The officer nominated for the prosecution of this important mission was Captain Macpherson. And we are bound to say, that never was there an appointment more honorable to the Government or to the object of its choice. It was altogether one of high disinterested principle, with which sinister favouritism had nothing to do. During the Goomsur war in 1836-7, Captain Macpherson, while on survey under orders of the Commissioner of Goomsur and Souradah, through his own indefatigable industry, obtained possession of copious materials which he carefully arranged and reduced into the form of an elaborate report. This report, which he was called on to submit for the consideration of Government, contained, as formerly indicated, † a full, clear, systematic, and authoritative

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dissertation on the whole subject of the Khonds-shedding on every topic, whether primary or subordinate, a full and steady light which we look for in vain elsewhere. Such a document could not but recommend its author to a highminded Government-exclusively and disinterestedly bent, in this instance at least, on a notable philanthropic achievement. To the talent for original and recondite research displayed in this report, and to the courage and patience exhibited under the personal toil and fatigue voluntarily encountered in prosecuting it—and to these chiefly, if not alone, was Captain Macpherson indebted for the patronage of Government. In a word, he received the appointment simply and solely because, from the multiplied proofs of superior fitness which his own labours had afforded, he was honestly adjudged to be the best qualified for the successful accomplishment of its leading objects.

During the prosecution of preliminary enquiries, respecting the parts visited, their resources, the different classes of their population, and other topics of a general character, it was deemed proper that the Government of Madras should superintend the proceedings, and that their more immediate control should be in the hands of the local agent to that Government. In other words, the officer appointed, though his mission was a special one, was not to act directly, as an independent agent, under the orders of the higher authorities, either at Madras or Calcutta. He was only to be head assistant for Khond affairs to the Commissioner or Madras Governor's agent in the Ganjam province.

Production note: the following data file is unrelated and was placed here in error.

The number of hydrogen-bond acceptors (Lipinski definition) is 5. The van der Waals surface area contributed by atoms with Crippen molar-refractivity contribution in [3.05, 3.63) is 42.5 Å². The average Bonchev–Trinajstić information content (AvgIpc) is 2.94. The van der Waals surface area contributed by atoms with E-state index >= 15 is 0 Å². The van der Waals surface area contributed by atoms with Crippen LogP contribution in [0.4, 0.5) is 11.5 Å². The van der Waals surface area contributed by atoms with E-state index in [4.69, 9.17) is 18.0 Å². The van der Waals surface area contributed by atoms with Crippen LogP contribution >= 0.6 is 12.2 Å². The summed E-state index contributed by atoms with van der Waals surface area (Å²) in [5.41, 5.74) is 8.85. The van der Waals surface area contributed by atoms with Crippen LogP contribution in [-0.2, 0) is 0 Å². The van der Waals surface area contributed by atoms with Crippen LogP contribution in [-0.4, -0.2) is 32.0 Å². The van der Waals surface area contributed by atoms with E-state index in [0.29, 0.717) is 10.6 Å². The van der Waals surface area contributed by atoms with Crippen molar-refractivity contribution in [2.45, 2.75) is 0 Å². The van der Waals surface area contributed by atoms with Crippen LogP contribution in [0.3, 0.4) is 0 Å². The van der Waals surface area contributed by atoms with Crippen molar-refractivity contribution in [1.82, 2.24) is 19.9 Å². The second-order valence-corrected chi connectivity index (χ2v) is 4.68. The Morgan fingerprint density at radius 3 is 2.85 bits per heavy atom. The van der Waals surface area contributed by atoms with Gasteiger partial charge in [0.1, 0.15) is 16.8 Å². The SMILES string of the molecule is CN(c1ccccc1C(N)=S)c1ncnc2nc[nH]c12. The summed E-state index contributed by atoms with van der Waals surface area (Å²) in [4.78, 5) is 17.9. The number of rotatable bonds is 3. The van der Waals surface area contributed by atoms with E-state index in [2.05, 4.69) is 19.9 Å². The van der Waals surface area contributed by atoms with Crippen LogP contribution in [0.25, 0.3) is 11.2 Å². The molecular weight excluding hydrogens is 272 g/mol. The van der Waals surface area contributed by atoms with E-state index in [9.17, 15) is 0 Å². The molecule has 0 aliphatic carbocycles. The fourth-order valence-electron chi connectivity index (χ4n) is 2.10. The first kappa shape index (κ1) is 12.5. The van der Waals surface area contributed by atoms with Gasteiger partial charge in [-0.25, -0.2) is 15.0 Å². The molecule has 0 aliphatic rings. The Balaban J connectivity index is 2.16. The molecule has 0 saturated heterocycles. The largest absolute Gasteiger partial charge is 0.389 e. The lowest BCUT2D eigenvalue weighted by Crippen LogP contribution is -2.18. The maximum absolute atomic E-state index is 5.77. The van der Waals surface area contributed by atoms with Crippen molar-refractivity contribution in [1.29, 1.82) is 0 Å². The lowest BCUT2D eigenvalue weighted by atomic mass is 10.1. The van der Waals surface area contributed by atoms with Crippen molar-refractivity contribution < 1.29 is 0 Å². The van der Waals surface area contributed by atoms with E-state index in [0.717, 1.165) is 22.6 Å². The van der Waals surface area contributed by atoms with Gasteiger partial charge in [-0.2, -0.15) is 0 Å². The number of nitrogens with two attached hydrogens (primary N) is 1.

Since the parts, formerly visited and reported on by Captain Macpherson, lay to the north in the hilly regions of Goomsur and Boad, his purpose now was to ascend the Ghats to the south of Goomsur, and stretching westward between it and Chinna Kimedy. This, accordingly, he did in December 1841. In pursuit of the special objects of his mission, his route lay through the Khond district of Pondacole, with its six thousand inhabitants; and Bori with its twelve or fifteen thousand. At Guddapore and Sonapore in Bori, he was also visited by Khonds from the fertile and populous district of Guladye, with its seven or ten thousand souls; as also from the Hill parts of Bodoghoro; from Kimedy, both southward and westward, to the boundaries of the Jeypore and Kalahundy Zemindaries; and from the tracts which lie towards the west and north-west, as far as Shubernagherry.

These were the limits of his enquiries, owing to severe sickness which soon disabled himself and nearly the whole of his attendants.